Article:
Heart Catheterization

Cardiac catheterization is a procedure in which a thin, flexible tube called a catheter is passed into the heart and its surrounding blood vessels. Cardiac catheterizations can be used in 2 ways:

  • to gather information (diagnostic catheterization)
  • for treatment (interventional catheterization)

Through a tiny incision in the arm, neck, or groin, the catheter is inserted into a blood vessel (artery or vein) and directed into the heart by real-time X-ray imaging, or fluoroscopy. The catheters are used for blood sampling, pressure measurements, dye injection (angiogram), and to repair specific areas of the heart and the surrounding blood vessels.

Balloon Dilation
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A catheter with a balloon on the tip is passed into the heart, where it is inflated to open up a narrowed area or widen an existing hole.

Cardiac catheterizations are performed on people of all ages, from infants to adults with congenital heart disease. The procedures are done in the cardiac catheterization lab, which looks like a small operating room.

The length of hospital stay varies according to the type of cardiac catheterization procedure. Many catheterizations are performed on an out-patient basis.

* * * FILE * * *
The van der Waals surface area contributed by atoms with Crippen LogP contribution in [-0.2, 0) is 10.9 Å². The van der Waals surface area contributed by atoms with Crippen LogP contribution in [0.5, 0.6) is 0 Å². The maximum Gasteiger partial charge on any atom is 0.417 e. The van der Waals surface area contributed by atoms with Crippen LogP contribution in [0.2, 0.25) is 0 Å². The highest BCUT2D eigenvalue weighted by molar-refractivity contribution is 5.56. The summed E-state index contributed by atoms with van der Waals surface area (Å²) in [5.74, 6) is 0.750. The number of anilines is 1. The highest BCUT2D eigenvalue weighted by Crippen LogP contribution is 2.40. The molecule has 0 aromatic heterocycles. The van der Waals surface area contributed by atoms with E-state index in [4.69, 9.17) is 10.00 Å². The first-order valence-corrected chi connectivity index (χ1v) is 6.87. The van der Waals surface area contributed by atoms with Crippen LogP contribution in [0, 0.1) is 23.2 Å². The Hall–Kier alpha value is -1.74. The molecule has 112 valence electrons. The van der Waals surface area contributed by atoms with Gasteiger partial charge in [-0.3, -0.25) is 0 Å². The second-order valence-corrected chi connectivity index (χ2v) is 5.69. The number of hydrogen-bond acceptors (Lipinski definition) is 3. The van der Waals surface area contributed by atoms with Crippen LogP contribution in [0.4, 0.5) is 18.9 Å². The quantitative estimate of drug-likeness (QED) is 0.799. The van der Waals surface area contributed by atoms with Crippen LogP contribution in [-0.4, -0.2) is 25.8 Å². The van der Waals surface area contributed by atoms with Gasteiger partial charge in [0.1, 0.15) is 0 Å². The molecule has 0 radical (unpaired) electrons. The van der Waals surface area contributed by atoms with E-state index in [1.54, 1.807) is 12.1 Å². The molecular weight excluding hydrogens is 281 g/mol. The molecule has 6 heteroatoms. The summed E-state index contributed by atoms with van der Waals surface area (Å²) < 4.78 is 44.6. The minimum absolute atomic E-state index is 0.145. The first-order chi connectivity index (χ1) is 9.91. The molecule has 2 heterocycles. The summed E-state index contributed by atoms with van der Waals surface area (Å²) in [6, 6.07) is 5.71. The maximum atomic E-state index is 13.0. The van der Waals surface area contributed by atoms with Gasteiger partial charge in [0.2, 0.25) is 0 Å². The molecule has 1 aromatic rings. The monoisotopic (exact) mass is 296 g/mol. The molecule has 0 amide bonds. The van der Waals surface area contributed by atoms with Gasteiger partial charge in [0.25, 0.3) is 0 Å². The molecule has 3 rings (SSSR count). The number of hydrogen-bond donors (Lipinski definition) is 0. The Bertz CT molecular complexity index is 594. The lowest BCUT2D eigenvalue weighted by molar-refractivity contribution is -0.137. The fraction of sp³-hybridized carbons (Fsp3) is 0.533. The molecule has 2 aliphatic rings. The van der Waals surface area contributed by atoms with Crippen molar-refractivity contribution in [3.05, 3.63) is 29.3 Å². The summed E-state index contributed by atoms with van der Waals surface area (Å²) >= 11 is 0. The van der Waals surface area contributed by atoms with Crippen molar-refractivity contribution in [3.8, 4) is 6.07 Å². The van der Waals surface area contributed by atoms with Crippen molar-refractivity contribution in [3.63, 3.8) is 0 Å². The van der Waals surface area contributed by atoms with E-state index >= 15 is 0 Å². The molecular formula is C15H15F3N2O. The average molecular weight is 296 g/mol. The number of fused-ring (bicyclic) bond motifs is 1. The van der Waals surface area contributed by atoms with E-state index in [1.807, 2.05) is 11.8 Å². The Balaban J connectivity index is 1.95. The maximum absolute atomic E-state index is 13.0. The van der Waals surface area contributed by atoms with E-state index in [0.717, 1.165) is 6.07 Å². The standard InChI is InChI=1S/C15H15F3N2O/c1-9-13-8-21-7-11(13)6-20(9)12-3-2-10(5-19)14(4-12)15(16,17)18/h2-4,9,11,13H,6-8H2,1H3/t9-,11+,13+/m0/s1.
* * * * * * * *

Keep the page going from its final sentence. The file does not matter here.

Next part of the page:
Therapeutic or interventional catheterizations include:

  • balloon atrial septostomy to enlarge an atrial septal defect
  • balloon angioplasty to enlarge (dilate) a narrowed blood vessel
  • valvuloplasty to open a heart valve that is abnormally obstructed
  • device implantation to close a hole
  • stent implantation to hold a blood vessel open

In many heart conditions, cardiac catheterizations can repair the heart without open-chest surgery.

What are the possible complications of cardiac catheterization?

Generally, cardiac catheterization is a low-risk procedure, but it is not risk-free. With any cardiac catheterization, there is a very small risk that the catheter may break through a blood vessel or the wall of the heart. To reduce the risk, the position of the catheter is carefully monitored by a type of X-ray called fluoroscopy.